The Olympic Games – a sporting event so grand that its roots lie in the fact that people aimed to please the chief of all Greek gods, Zeus.
National athletes become iconic the moment they compete in the Parade of Nations at the start of every Olympic Games. A gold medalist? In a country that wants to celebrate this special triumph? This athlete can also have his own Olympus.
For the first time in decades, the glimmer of hope that the country feels at the Olympic Games shines somewhat brighter.
Gymnast Carlos Yulo qualified for the Tokyo Olympics next year.
And he didn't just hit a normal ticket to Japan. He flies there in the first class, the title world champion is linked to his name. More importantly, the rivals he defeated in the ground exercise of the World Cup in Germany this year will be the same that he will face at the Olympics.
"It lies far above [everyone else]", said the Philippine gymnastics president Cynthia Carrion – at least in the region. To win the Philippines' first Olympic gold medal, Yulo must prevail against the rest of the world.
“I am very satisfied with my performance. But my coach always told me that there was still a lot of work to be done, ”said Yulo after the World Cup.
But he won't shoulder hope alone.
erLightweight lifter Hidilyn Diaz, silver medalist at the Rio de Janerio Games, hopes to take a step on the podium without the doping controversy that has affected traditional rival programs.
A number of Thai weightlifters were tested for doping by the International Weightlifting Federation (IMF) at the SEA games alone and prompted the national association to impose a self-imposed ban.
"I am glad that they were not there because we clean athletes have the opportunity to represent our countries well," said Diaz. "This is an opportunity for [clean athletes] to show that it is possible to compete at a high level without the use of dope or steroids."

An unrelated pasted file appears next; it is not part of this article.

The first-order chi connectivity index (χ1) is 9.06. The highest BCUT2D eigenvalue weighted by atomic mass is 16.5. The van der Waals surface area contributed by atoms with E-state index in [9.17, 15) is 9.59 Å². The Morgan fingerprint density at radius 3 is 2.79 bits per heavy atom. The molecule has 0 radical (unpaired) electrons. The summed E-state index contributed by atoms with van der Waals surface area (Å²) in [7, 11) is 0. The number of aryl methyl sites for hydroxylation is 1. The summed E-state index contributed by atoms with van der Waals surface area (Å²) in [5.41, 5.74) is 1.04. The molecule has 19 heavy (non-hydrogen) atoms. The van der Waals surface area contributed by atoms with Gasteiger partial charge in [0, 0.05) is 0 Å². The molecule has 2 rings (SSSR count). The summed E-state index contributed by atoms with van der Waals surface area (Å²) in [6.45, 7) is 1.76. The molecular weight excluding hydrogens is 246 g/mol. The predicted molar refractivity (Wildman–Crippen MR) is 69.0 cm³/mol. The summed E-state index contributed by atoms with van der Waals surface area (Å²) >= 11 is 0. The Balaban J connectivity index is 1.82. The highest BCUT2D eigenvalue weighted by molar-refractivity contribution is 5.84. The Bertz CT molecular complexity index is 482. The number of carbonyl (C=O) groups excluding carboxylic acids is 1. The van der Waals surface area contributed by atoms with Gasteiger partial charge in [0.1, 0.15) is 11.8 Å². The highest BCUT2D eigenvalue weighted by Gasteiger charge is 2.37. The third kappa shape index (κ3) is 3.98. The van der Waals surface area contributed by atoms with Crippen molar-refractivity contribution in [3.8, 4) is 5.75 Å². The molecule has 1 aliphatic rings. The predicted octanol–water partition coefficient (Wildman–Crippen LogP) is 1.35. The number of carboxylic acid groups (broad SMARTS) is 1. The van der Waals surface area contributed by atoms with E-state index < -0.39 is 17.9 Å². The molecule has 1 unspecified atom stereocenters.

The ban affected, among others, Thailand's Sopita Tanasan, which Diaz had long been a thorn in the side of major events.
Diaz and Yulo will fight for Olympic glory with a wave of verve and confidence from their gold medal campaigns at the recently completed 2019 SEA Games.
After seven wins at the SEA Games, a few gold appearances and five silver plums, Yulo, the 19-year-old child prodigy, returned to Tokyo to continue his training for the Olympic Games.
Diaz has yet to consolidate her place in the four-year games, but that's probably a foregone conclusion.
At the time of writing, the Philippine Air Force soldier was fourth in the IMF ranking for the -55 kilogram division.
Diaz, who won her first gold medal at the SEA Games in December, must remain in the top eight in the world rankings until May 2020 to qualify for the Olympic Games.
"This year has been so good for me and I have made great strides in training and technique," said Diaz. "We are on the right track for Tokyo 2020." Diaz, who took part in the World Championships in Pattaya in September last year, has had strong results in her last two Olympic qualifiers – the Rome World Championships in January and the IMF Asian Championships in Kazakhstan.
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